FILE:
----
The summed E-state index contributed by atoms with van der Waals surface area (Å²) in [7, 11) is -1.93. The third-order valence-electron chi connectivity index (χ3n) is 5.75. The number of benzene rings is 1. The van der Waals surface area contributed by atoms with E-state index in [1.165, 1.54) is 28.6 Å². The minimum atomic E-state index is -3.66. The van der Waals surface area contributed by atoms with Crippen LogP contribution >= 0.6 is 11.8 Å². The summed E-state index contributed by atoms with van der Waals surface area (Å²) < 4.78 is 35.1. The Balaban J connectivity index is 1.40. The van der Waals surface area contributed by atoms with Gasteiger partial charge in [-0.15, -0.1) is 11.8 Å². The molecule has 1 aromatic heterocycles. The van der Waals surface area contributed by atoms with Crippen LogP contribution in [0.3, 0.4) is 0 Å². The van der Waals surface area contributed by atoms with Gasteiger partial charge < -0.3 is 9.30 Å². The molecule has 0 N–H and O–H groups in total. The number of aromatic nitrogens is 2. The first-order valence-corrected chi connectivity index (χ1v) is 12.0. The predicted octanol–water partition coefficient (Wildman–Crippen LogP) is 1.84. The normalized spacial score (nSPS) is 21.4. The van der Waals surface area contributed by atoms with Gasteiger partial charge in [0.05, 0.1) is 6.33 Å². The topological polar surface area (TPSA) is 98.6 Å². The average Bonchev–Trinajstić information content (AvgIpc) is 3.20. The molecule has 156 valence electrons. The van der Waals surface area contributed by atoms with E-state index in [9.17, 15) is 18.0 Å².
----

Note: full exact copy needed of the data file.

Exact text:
The summed E-state index contributed by atoms with van der Waals surface area (Å²) in [7, 11) is -1.93. The third-order valence-electron chi connectivity index (χ3n) is 5.75. The number of benzene rings is 1. The van der Waals surface area contributed by atoms with E-state index in [1.165, 1.54) is 28.6 Å². The minimum atomic E-state index is -3.66. The van der Waals surface area contributed by atoms with Crippen LogP contribution >= 0.6 is 11.8 Å². The summed E-state index contributed by atoms with van der Waals surface area (Å²) < 4.78 is 35.1. The Balaban J connectivity index is 1.40. The van der Waals surface area contributed by atoms with Gasteiger partial charge in [-0.15, -0.1) is 11.8 Å². The molecule has 1 aromatic heterocycles. The van der Waals surface area contributed by atoms with Crippen LogP contribution in [0.3, 0.4) is 0 Å². The van der Waals surface area contributed by atoms with Gasteiger partial charge < -0.3 is 9.30 Å². The molecule has 0 N–H and O–H groups in total. The number of aromatic nitrogens is 2. The first-order valence-corrected chi connectivity index (χ1v) is 12.0. The predicted octanol–water partition coefficient (Wildman–Crippen LogP) is 1.84. The normalized spacial score (nSPS) is 21.4. The van der Waals surface area contributed by atoms with Gasteiger partial charge in [0.05, 0.1) is 6.33 Å². The topological polar surface area (TPSA) is 98.6 Å². The average Bonchev–Trinajstić information content (AvgIpc) is 3.20. The molecule has 156 valence electrons. The van der Waals surface area contributed by atoms with E-state index in [9.17, 15) is 18.0 Å².